It is fitting that this year as Malvern Retreat House, America’s largest retreat facility, celebrated its centennial, one of its most beloved retreat groups was having a significant anniversary too.

The Our Lady of Confidence Group for persons with disabilities held its 50th anniversary retreat Tuesday, Oct. 8 through Thursday, Oct. 10. It was also their largest ever, with 110 retreatants along with 31 helpers, or as they prefer to be called, friends. For some it was a return to familiar grounds, for others a first time ever.


For Donna Stine, who lives alone and has crippling arthritis and periodic emotional problems, it was her 12th or 13th retreat, she’s not sure. A convert from Jehovah’s Witnesses, she had her first contact with Catholicism during a time when she was having periodic stays at Norristown State Hospital, where Msgr. Richard Bolger was the chaplain at the time, and she would go to him for spiritual counseling.

Through his influence she ultimately entered a RCIA program and has never regretted it. Now she is also a Secular Franciscan and member of St. Philip Neri Parish, Pennsburg.

“I love the retreat,” she said. “You see people you haven’t seen in a year and you get to know Jesus better. It’s a place where you can grow and be at peace with yourself.”

Michael McGee, a long-time resident at the Cardinal Krol Center, an archdiocesan facility for the mentally disabled, has been attending the retreat for the past 20 years and his reason is straightforward: “I love coming here to pray for everybody,” he said.

Gail McCallum, who has multiple sclerosis and lives in St. Aloysius Parish, Pottstown, was on her third retreat although it had been a while since her last one.

“I thought I needed my spiritual batteries recharged, and I asked if I could come to this, I wouldn’t be able to afford a retreat otherwise. I’m a convert too, and it is the greatest thing I ever did.”

Rafael Nathan and Margaret Meyer are a two-fer. They both live in apartments in the Temple University area, both get around by wheelchair and attend Mass at the Cathedral Basilica of SS. Peter and Paul in Philadelphia. As a matter of fact they are engaged although they haven’t set a date. This was their first retreat.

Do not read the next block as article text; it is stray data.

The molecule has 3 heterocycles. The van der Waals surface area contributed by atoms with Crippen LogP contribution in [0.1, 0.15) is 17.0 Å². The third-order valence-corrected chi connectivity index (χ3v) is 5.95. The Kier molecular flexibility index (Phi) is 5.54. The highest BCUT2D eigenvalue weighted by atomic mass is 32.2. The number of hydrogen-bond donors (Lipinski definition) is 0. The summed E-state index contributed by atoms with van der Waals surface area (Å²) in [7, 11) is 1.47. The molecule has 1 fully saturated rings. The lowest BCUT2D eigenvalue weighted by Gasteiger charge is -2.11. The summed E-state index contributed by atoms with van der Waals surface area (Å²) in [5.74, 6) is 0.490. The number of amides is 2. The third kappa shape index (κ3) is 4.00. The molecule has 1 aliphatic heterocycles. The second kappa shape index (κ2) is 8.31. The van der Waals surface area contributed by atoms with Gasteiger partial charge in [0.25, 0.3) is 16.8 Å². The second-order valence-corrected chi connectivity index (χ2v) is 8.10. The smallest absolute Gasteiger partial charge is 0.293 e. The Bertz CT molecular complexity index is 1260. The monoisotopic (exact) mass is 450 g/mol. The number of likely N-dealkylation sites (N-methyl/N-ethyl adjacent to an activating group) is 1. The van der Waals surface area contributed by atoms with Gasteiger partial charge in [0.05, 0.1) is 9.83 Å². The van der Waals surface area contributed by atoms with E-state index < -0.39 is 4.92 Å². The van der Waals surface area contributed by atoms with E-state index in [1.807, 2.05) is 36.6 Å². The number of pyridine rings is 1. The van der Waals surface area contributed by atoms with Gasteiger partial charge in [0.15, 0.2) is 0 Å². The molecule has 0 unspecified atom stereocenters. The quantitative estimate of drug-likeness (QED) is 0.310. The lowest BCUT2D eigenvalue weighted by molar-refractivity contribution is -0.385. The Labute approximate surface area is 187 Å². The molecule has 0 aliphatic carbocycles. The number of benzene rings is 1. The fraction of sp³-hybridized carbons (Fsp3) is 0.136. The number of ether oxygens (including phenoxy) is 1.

“My fiancée said, ‘Let’s go,’ so here we are,” Nathan explained.

“I wanted to reflect on God and Jesus,” said Meyer. “I heard about this through the Catholic League for Disabled Persons.”

Serving as retreat masters were Msgr. Bolger and Servant of Charity Father Dennis Weber, who brought 40 men with disabilities from the Cardinal Krol Center in Springfield, where he is chaplain.

“It’s very important, they look forward to coming every year,” Father Weber said. “They see it as a time for prayer, a time to get away and take a time to rest.”

It wouldn’t be possible for them to do this if it wasn’t for the “friends,” who really should be called guardian angels.

Herman Pisacono, of St. Katherine of Siena Parish in Northeast Philadelphia, happens to be one of them. “I’ve been coming for four or five years. I have a daughter with Down syndrome,” he said. “Msgr. Bolger got me involved.”

The captain for Our Lady of Confidence Group, really the archangel, is Pete Shumacher, a member of Corpus Christi Parish in Lansdale. He’s been assisting at the retreat for 30 years, the last 15 as captain.

When he began helping at the Our Lady of Confidence retreat he was no stranger to Malvern. He’s been coming himself for the past 53 years as part of the Holy Week Retreat.

On this retreat, “We have men from the Cardinal Krol Center, women from Divine Providence Village, others from various institutions or on their own,” he said. “Some have mental disabilities others have physical disabilities – blind, deaf, or non-ambulatory — and some are just elderly who don’t feel part of society. I do this just to help these people; help their spiritual life and show that some people care for them regardless of their condition.”


Lou Baldwin is a freelance writer in Philadelphia.